Nurses, Medics Recount Fort Hood Shootings

Guerra began using a marker to identify which of the wounded were not going to make it.


 
 

San Jose Mercury News | | Thursday, October 21, 2010


FORT HOOD, Texas - Nurses and medics described in searing detail Tuesday how they began treating the wounded, even as a gunman in a soldier's uniform continued his deadly assault outside and seemed to be heading back toward the building.

Sgt. 1st Class Maria Guerra, the noncommissioned officer in charge of medical processing at the Soldier Readiness Processing Center that day, said she shouted at nurses and medics to begin triage work on the wounded inside, even as she tried to barricade the doors to keep the shooter from re-entering.

"And I'm thinking to myself, 'He is not getting back into this building,'"

Guerra said in testimony via satellite from Michigan.

Guerra said she used a belt to close off a set of double doors, then wedged a chair against another door, to keep the assailant out during the Nov. 5 shooting.

"Just keep triaging," she ordered the medical staff.

She and others who were present in the building gave chilling details of the bloodbath and the chaotic efforts to save lives. Some nurses slipped on the floor, which was covered with blood and spent shell casings, and tried to see through thick smoke that made it seem dark inside.

Guerra began using a marker to identify which of the wounded were not going to make it, so staff could focus on other wounded. She wrote "D 1325" on the foreheads of two soldiers who she'd determined had died about 1:25 p.m.

"If they're dead, you've got to move on," she recalled yelling.

Others nurses gave gripping accounts Tuesday of in the deadliest incident on a U.S. base in modern times, one that left 13 dead and dozens more wounded.

Theodore Coukoulis, a civilian nurse who cowered with others in a rear corner of the building while the shooter was inside, said he could hear the gunman come closer, moving casually as if "walking through a mall." Shell casings had wedged in the tread of the shooter's boots, creating a clicking noise with each step on the hard floor.

"You could hear the clack, clack, clack at the same time you could hear the bang, bang, bang of the guns," Coukoulis said.

Coukoulis, an Army retiree, said the gunman confronted three soldiers and then shot them to death.

"They didn't wince and they didn't (whimper). They were looking at death and they knew it," Coukoulis testified.

Then the shooter looked at the civilian nurses in the area and left, he said.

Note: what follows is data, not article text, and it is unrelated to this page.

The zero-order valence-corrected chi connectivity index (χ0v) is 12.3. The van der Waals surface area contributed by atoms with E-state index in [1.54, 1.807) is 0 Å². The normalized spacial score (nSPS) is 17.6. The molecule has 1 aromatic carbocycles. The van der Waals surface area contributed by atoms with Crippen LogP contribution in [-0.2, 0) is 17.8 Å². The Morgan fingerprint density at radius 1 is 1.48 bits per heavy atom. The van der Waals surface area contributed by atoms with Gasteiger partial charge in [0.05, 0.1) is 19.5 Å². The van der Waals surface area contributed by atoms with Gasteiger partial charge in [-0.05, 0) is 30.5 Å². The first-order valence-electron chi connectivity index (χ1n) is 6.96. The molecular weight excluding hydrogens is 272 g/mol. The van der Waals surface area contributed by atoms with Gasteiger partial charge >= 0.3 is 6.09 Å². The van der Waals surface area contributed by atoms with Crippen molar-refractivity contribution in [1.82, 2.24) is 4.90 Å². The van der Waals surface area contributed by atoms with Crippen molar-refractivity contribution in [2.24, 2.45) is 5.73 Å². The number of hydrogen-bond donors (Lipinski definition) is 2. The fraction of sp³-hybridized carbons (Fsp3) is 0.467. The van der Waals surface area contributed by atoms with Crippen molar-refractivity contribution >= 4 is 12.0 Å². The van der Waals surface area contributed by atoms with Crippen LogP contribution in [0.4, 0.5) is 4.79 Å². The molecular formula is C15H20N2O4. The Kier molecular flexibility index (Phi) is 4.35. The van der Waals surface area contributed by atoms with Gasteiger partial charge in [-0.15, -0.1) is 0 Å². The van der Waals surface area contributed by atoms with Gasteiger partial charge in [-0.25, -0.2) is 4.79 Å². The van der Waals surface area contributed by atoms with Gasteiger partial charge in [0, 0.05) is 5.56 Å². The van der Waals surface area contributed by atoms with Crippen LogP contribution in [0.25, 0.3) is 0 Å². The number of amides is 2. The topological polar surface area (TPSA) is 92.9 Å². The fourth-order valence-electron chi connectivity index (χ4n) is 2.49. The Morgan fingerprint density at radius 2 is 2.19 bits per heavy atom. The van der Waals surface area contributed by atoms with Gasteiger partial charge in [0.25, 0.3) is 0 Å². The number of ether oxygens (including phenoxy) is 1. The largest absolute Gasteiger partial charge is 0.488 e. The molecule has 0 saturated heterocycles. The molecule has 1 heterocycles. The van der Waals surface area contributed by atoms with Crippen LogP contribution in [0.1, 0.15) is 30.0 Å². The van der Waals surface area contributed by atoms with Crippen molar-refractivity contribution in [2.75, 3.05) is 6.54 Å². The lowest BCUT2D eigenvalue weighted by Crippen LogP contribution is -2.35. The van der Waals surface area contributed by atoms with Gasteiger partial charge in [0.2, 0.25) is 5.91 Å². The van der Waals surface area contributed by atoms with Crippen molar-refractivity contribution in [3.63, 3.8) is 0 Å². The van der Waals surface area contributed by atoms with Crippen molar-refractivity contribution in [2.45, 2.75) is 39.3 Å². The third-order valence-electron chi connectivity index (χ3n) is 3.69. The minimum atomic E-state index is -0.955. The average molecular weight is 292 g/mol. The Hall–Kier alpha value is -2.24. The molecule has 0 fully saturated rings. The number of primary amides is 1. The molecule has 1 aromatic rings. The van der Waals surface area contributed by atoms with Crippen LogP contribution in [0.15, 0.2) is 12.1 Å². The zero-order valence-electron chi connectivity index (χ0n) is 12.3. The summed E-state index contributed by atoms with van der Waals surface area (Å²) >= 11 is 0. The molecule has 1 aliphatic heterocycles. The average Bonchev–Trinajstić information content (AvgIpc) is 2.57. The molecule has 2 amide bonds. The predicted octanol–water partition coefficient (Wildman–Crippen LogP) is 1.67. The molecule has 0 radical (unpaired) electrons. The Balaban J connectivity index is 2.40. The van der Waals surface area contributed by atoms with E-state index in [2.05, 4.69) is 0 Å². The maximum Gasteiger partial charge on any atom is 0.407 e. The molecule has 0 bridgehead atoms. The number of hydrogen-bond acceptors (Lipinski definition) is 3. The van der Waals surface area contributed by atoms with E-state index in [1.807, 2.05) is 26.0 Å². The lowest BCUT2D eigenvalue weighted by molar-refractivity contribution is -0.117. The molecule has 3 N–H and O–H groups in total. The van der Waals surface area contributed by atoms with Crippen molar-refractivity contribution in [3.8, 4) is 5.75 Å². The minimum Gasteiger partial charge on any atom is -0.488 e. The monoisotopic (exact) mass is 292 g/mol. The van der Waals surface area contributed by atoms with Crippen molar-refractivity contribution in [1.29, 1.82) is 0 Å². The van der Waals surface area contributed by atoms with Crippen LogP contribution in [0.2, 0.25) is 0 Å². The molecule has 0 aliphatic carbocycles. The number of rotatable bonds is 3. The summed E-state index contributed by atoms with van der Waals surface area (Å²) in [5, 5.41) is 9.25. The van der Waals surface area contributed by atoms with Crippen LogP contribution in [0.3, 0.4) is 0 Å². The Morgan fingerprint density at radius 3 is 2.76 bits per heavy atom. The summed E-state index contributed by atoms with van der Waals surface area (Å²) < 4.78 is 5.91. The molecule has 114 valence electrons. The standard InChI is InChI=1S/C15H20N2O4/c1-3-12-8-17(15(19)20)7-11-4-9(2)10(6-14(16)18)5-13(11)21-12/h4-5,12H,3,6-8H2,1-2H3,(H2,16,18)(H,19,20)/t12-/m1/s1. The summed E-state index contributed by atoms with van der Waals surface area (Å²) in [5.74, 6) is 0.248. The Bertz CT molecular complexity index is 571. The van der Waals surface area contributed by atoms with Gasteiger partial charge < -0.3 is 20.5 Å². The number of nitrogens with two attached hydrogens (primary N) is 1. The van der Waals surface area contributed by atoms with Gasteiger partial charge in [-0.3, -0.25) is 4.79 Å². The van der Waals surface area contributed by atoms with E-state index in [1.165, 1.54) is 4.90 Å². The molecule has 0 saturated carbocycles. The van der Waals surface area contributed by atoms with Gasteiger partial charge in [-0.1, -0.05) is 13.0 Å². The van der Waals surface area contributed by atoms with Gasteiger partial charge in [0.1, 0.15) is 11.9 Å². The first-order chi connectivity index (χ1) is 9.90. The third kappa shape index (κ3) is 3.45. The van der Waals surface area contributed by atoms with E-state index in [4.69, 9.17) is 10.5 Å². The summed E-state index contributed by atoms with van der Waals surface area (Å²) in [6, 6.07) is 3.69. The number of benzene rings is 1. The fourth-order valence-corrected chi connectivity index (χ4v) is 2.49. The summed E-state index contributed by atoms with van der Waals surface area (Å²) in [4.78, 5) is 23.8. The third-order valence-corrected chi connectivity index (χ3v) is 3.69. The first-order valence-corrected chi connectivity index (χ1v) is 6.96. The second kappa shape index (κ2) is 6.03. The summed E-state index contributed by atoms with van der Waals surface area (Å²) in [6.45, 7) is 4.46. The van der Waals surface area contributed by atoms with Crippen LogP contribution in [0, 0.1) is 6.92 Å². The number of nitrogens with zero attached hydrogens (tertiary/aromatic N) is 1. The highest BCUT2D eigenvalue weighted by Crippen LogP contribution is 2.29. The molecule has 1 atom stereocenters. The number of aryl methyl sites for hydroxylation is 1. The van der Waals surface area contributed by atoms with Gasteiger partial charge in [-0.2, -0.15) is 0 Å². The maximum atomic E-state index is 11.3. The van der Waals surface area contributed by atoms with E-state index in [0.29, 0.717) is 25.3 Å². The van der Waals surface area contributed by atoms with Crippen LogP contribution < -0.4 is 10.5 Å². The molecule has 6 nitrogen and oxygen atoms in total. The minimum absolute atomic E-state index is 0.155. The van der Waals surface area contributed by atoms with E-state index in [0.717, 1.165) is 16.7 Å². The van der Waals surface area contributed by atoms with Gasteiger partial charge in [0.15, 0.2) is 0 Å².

After identifying Maj. Nidal Malik Hasan, an Army psychiatrist, as the gunman, he and Guerra said they had seen him a week earlier. Hasan had objected when told he needed to get a smallpox vaccination, Coukoulis said.

"He was being very uncooperative" about getting the shot, he said.

Guerra said she saw Hasan in one of the chairs in her area on Nov. 5, about 20 minutes before the shooting began. She went into her office to eat lunch, but stood back up when she heard someone yelling.

As she rounded her desk, the shooting began, she said.

Kimberly Huseman, a registered nurse in the center that day, dabbed tears from her face as a tape of her eight-minute 911 call was played in the courtroom. During the call, she shouted "Oh, my God" repeatedly, and relayed whatever information she could about the gunman.

"He's a soldier," she said. "I don't know who he is."

"Is an ambulance coming? We need help right now," Huseman told the dispatcher, while at the same time worrying whether the gunman would return.

"The shooter's down," she later said, her pitch rising with anguish when faced with the aftermath.

Ingar Campbell, a retired Army sergeant who was a caseworker at the center, said Staff Sgt. Justin DeCrow died in her arms. Another witness, Shemaka Hairston, a civilian nurse there, recalled seeing two of the soldiers fatally shot. She cupped her face in her hands as a tape of her six-minute 911 call was played in the courtroom.

One of the arduous tasks facing the investigating officer, Col. James Pohl, is weighing the merits of each of the 45 charges against Hasan, who faces 13 counts of premeditated murder and 32 counts of attempted premeditated murder.

After the Article 32 hearing is over, Pohl will advise Fort Hood commanders whether he believes they should pursue a court martial on all the charges or lessen or dismiss some of them.



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